- The cholesterol in bacon is a little on the high side, but you'd have to eat 22 pieces to go over the USDA's daily recommended allowance for cholesterol.
- This processed meat contains 12g of fat, which is about ¼ to ⅙ of the fat you should eat in a day - while it's on the high end, it won't put you over the fat limits when paired with lighter foods.
Health Benefits of Bacon
Here are a few of bacon's positive effects you can reap while eating it.
Healthy Fats + Saturated Fat
Yes, bacon contains quite a bit of fat, but 50% of it is monounsaturated and mostly oleic acid, the same fatty acid that makes olive oil so good for your heart and health. So, much of the fat in bacon is relatively healthy.
And I'd argue that all of the fat in bacon may be healthy, including the saturated stuff.
However, another significant portion of bacon's fat is saturated.
According to some health professionals, this is the big, bad wolf of the fat world, and they believe it increases risk factors for heart disease. But no studies have consistently proved this link at all, and overall diet and lifestyle factors are much more significant risks for the development of heart disease.
Plus, a regular serving of bacon is relatively small - if you're watching your portion sizes, you won't overdo your fat intake.
High-Protein and Low-Carb
Low-carb and Keto diets are the latest dietary craze that seems to be building some significant weight loss results. And bacon fits right into these diets, as a high-fat, high-protein food source with almost non-existent carbs, at less than 1g per serving.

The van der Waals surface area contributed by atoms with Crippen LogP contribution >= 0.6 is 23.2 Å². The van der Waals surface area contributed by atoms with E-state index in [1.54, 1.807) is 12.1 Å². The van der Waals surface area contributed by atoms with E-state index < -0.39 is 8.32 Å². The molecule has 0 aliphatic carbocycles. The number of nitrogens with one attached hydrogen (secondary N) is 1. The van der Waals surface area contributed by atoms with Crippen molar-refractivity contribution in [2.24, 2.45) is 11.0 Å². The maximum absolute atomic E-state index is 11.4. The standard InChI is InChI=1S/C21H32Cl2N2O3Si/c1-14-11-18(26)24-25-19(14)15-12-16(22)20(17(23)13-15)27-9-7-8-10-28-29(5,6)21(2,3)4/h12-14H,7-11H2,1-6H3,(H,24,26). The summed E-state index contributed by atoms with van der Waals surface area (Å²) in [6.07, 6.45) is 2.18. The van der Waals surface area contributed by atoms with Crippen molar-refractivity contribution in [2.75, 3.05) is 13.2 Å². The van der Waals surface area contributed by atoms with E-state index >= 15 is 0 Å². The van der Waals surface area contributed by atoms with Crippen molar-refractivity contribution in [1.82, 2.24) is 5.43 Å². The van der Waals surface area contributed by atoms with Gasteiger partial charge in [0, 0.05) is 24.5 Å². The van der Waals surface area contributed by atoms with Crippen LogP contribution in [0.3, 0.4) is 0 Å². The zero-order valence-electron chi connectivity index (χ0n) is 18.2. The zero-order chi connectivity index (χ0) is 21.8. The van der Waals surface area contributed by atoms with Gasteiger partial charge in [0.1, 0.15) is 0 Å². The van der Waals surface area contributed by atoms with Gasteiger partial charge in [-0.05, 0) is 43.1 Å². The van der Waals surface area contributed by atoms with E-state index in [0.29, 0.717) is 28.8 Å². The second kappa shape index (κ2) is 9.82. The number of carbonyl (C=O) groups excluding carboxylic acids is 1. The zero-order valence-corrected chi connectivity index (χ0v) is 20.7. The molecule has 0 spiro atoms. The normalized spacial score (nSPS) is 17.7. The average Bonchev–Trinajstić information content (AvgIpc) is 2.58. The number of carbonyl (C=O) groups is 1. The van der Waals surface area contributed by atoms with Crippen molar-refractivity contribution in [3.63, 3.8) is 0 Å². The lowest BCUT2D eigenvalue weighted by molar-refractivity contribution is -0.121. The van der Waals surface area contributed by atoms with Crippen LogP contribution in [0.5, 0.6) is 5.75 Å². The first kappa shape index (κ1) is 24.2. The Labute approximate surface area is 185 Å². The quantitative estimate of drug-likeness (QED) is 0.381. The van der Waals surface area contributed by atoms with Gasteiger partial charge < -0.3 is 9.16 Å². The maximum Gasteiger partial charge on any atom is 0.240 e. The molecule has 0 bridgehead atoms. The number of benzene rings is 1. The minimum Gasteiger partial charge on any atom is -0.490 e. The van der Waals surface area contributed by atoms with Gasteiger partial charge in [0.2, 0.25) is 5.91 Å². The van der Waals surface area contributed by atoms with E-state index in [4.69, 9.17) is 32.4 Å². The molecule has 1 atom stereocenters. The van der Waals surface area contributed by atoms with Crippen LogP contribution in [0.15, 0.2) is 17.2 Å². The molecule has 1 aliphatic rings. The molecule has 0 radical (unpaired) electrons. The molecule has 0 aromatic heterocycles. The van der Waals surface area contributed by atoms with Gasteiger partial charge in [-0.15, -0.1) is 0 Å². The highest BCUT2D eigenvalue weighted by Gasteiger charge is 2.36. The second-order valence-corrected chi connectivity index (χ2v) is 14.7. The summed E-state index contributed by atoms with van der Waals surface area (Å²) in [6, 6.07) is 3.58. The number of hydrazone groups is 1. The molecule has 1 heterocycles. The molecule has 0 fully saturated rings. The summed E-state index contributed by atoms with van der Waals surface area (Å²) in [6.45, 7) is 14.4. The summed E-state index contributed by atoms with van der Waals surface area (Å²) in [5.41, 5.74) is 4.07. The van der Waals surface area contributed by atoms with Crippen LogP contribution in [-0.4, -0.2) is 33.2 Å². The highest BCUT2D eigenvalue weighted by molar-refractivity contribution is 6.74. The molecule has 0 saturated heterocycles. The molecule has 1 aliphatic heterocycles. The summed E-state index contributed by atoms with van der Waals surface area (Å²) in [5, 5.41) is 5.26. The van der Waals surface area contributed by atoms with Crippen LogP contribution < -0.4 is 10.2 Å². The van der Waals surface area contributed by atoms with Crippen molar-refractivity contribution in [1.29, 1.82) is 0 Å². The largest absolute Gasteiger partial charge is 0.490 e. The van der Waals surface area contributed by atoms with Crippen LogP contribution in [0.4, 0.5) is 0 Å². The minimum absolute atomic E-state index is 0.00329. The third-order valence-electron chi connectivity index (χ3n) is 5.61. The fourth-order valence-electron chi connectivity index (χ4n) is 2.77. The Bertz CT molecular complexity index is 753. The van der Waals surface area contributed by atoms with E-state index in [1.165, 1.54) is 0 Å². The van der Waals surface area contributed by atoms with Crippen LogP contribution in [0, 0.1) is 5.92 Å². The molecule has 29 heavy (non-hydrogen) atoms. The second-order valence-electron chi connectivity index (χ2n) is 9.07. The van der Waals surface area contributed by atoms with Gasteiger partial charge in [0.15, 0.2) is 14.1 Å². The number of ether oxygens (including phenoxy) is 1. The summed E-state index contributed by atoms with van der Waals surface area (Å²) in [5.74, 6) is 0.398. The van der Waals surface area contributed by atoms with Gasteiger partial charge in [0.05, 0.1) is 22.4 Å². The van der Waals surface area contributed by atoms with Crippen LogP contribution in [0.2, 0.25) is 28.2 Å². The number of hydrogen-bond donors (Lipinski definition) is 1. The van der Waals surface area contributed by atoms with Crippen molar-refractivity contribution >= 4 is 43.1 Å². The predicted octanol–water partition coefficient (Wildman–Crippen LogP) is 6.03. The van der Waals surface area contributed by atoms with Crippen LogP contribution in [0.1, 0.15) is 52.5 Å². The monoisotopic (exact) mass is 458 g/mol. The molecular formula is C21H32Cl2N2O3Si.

Potassium and B-Vitamins
Bacon contains some essential micronutrients, including potassium, which supports bone health, heart health, muscle strength and prevents high blood pressure.
You can also find over 50% of the RDA of two essential minerals in bacon; selenium and phosphorus. These minerals are crucial antioxidants and bone strengtheners.
This cured meat is also a fantastic source of a range of B vitamins, including B1, B2, B3, B12, B5, and B6, supporting everything from cellular production to brain function and energy levels.
Drawbacks of Bacon
Why is bacon bad for you? Here are a few reasons why bacon has garnered a bit of an unhealthy reputation.
- Bacon is cured with salt or brine, so it should come as no surprise that it's higher in salt than some other foods.
- Each serving contains ¼ of the RDA for sodium, so watching portions is crucial to keep your salt intake in check.
- A diet that's chronically too high in salt can raise blood pressure and increase stomach cancer risk.
Nitrates and Nitrites
These bacon additives used in the curing process can form carcinogens, known cancer-causing agents when exposed to high heat.